David Johnson first joined GLM back in 1997 and now heads up the architecture team. In the run up to the 20 year anniversary of David being at GLM he will share with us some of his favourite projects through the years and the odd photo along the way too!
Whilst I enjoy the convenience of living in a city and especially one as beautiful as Edinburgh, being brought up in the countryside my passion has always been with rural architecture and in particular domestic rural architecture.
Over the past 20 years at GLM I have got to know many interesting clients and their families some of whom I have stayed in touch with. For me, this personal interaction is just as satisfying as designing. My first project of this nature at GLM as project Architect was an extension to a gardener’s cottage on the Culachy Estate, Fort Augutus.
The existing building was a delightful 2 storey traditional Scottish Highlands cottage but in a terrible state of disrepair and set in overgrown grounds. The brief was simple – create a comfortable getaway for a young family whose dad is often away on business. With its limited window openings, the cottage was ideal for 3 bedrooms and a snug, leaving me to come up with an extension design that would be the hub of the house for the family to relax together and also entertain.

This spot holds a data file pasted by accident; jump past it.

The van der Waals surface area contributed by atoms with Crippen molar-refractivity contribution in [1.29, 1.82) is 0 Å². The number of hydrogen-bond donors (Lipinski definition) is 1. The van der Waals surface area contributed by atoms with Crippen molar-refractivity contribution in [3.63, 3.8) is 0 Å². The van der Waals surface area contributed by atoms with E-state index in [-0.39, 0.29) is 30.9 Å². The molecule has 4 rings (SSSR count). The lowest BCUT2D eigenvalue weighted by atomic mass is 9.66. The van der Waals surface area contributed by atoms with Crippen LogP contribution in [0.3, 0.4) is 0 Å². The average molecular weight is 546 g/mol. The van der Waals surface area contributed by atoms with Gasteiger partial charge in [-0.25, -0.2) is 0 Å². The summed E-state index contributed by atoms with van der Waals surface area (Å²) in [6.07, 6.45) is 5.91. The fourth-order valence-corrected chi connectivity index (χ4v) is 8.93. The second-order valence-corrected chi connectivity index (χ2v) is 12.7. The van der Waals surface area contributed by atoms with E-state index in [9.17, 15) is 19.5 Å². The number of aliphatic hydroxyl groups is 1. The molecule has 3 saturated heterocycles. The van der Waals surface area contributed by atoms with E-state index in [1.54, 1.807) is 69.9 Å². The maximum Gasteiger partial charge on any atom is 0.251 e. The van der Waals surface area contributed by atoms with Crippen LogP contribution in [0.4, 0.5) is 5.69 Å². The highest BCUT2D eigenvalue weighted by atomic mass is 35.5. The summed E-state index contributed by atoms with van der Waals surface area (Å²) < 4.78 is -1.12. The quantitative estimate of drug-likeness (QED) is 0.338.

I find the smell and colour of Western Red Cedar a pleasure to the senses and this was the first project where I was able to put it to good use, cladding the extension with a “board on board” detail. This project was such an education in the finer detailing of working with timber. I remember spending many an evening reading TRADA literature.
I look back on this project with a great sense of pride and see it as a well composed design both internally and externally and equally well executed. The extension sits perfectly with the existing cottage and against the backdrop of the surrounding woodland. Internally the double height extension allowed us to include a balcony from the first floor landing and bedrooms giving a greater sense of family interaction in 3 dimensions. The detailing didn’t stop at the external timber cladding. I had to give equal attention to a new Oak staircase, painted dado panelling, a number of bespoke timber and stone vanity units as well as an open fireplace.
David Johnson, Director
Head of Architecture